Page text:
Bread in Bulgaria
Bread has a special place in the Bulgarian culture and history. In the past, all Bulgarian women used to learn how to prepare bread shortly after they had learnt to walk and talk. Almost any Bulgarian woman (even nowadays) is able to prepare a loaf of bread or the traditional Bulgarian “pita” (flat cake) – a skill she has learnt from her mother or her grandmother.
Besides the fact that bread used to be one of the main foods Bulgarians ate for centuries, its meaning goes far beyond its nutritional value. It is present (in different forms) in almost any tradition, custom or holiday in the Bulgarian calendar. From birth till death, bread in Bulgaria plays a very important symbolic role in the life of all Bulgarians. There is even a saying that reveals the attitude Bulgarians have towards bread and its importance, “Nobody’s bigger than bread.”
There are traces of bread-related rituals and traditions dating back to Thracian times when bread was used as a blood-free oblation to gods. There are numerous artifacts and pieces of evidence that bread used to play an important role in the lives of Bulgarian ancestors. We can even describe this special attitude towards bread as a cult…
Order, as opposed to chaos, is something that is sought for in almost any Bulgarian tradition and ritual. Bread in Bulgaria, in this reference, has a very symbolic meaning – it is the result of the cultivation of wheat (one of the best achievements of humanity, helping for the feeding of hundreds of millions of people from all over the world). Moreover, its preparation requires a lot of skills, work, and time as the process of bread preparation includes different steps like flour milling, sieving, kneading, rising, baking, ornamenting, etc. All these steps used to be performed within the family!
Another symbolic meaning of bread in Bulgaria is its dependence on fire (the baking process). Bread was baked in the family hearth – one of the most sacred places in the entire home. It was believed that bread took the strength of the fire and it was transferred to the one eating it. Besides, fire is believed to have cleansing properties for the soul and bread (as coming through fire) inherits them as well.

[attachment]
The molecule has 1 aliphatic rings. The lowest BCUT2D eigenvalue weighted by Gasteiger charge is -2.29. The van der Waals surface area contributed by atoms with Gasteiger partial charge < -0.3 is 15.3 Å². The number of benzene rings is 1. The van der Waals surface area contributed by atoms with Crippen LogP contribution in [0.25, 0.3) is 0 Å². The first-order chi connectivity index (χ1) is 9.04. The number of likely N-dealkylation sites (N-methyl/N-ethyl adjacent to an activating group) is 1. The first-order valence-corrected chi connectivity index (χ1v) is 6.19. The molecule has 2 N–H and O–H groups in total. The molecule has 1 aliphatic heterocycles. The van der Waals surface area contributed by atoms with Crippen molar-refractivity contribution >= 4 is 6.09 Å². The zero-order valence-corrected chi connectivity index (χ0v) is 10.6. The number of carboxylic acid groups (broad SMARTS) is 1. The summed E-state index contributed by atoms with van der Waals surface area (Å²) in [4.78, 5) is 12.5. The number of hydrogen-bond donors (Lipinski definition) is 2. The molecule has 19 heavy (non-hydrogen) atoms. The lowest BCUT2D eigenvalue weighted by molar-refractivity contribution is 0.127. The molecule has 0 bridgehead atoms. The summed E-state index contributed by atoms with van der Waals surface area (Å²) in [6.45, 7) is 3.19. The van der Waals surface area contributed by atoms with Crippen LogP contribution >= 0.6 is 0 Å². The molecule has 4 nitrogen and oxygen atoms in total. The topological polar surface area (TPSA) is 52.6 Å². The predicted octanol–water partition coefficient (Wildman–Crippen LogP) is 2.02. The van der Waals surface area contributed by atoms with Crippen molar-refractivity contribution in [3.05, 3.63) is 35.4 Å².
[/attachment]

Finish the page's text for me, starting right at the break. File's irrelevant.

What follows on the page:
A very interesting analogy that has to do with bread is its connection to the beginning and end of life. Not surprisingly, any time a new baby was born to a Bulgarian family (or a person died), a ritual was performed including bread in it. In the old Thracian language, the word for “knead” means also “to give birth!”
- You shouldn’t throw bread away. This is considered a sin and a guaranteed method for bringing bad luck and poverty to the family.
- You shouldn’t throw bread on the ground. Bread in Bulgaria is considered sacred and there are even some Bulgarians who kiss any piece of bread that has fallen on the ground before they cast it away.
- You shouldn’t cut bread from both ends. It is considered bad luck.
- You shouldn’t leave the bread upside down. This is considered very bad luck and could even mean death in some parts of Bulgaria.
- You shouldn’t eat bread in your bed. Showing such disrespect is believed to bring you a night full of nightmares.
Bread and Salt Tradition
The “bread and salt” tradition is probably one of the most famous Bulgarian traditions among foreigners. This is a ritual that is performed when a new person is welcomed – a woman bakes a loaf of bread and offers a piece of it to the newcomer together with a pinch of salt (and, sometimes, honey). This ritual usually takes place at the threshold – another symbolically-saturated element. The meaning of this ritual is the acceptance of the outside person as a part of the family – one of the greatest signs of hospitality a foreigner can witness in Bulgaria!
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